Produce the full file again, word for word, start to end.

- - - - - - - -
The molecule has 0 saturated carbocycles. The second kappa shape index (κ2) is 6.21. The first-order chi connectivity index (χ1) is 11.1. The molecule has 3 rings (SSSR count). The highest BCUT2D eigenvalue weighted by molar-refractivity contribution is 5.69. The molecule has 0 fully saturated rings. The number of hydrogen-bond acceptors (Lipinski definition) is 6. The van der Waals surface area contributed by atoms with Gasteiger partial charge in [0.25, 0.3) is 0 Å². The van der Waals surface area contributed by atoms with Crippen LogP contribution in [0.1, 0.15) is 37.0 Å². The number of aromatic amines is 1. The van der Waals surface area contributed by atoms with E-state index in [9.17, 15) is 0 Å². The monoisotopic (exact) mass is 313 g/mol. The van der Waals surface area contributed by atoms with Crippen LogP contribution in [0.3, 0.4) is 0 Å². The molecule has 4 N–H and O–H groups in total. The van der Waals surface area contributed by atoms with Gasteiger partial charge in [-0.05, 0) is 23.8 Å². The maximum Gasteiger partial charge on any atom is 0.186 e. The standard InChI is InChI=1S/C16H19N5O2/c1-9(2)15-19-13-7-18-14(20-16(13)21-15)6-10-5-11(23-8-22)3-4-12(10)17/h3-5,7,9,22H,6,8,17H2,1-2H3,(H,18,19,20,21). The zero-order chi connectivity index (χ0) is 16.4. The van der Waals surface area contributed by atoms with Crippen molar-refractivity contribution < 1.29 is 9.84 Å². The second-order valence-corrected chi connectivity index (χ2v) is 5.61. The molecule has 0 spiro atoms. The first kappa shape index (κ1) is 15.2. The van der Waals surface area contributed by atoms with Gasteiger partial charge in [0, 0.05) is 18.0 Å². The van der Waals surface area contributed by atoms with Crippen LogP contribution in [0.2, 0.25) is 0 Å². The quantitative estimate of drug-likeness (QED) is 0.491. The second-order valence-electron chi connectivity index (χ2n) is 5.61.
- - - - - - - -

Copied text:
The molecule has 0 saturated carbocycles. The second kappa shape index (κ2) is 6.21. The first-order chi connectivity index (χ1) is 11.1. The molecule has 3 rings (SSSR count). The highest BCUT2D eigenvalue weighted by molar-refractivity contribution is 5.69. The molecule has 0 fully saturated rings. The number of hydrogen-bond acceptors (Lipinski definition) is 6. The van der Waals surface area contributed by atoms with Gasteiger partial charge in [0.25, 0.3) is 0 Å². The van der Waals surface area contributed by atoms with Crippen LogP contribution in [0.1, 0.15) is 37.0 Å². The number of aromatic amines is 1. The van der Waals surface area contributed by atoms with E-state index in [9.17, 15) is 0 Å². The monoisotopic (exact) mass is 313 g/mol. The van der Waals surface area contributed by atoms with Crippen LogP contribution in [0.3, 0.4) is 0 Å². The molecule has 4 N–H and O–H groups in total. The van der Waals surface area contributed by atoms with Gasteiger partial charge in [-0.05, 0) is 23.8 Å². The maximum Gasteiger partial charge on any atom is 0.186 e. The standard InChI is InChI=1S/C16H19N5O2/c1-9(2)15-19-13-7-18-14(20-16(13)21-15)6-10-5-11(23-8-22)3-4-12(10)17/h3-5,7,9,22H,6,8,17H2,1-2H3,(H,18,19,20,21). The zero-order chi connectivity index (χ0) is 16.4. The van der Waals surface area contributed by atoms with Crippen molar-refractivity contribution < 1.29 is 9.84 Å². The second-order valence-corrected chi connectivity index (χ2v) is 5.61. The molecule has 0 spiro atoms. The first kappa shape index (κ1) is 15.2. The van der Waals surface area contributed by atoms with Gasteiger partial charge in [0, 0.05) is 18.0 Å². The van der Waals surface area contributed by atoms with Crippen LogP contribution in [0.2, 0.25) is 0 Å². The quantitative estimate of drug-likeness (QED) is 0.491. The second-order valence-electron chi connectivity index (χ2n) is 5.61.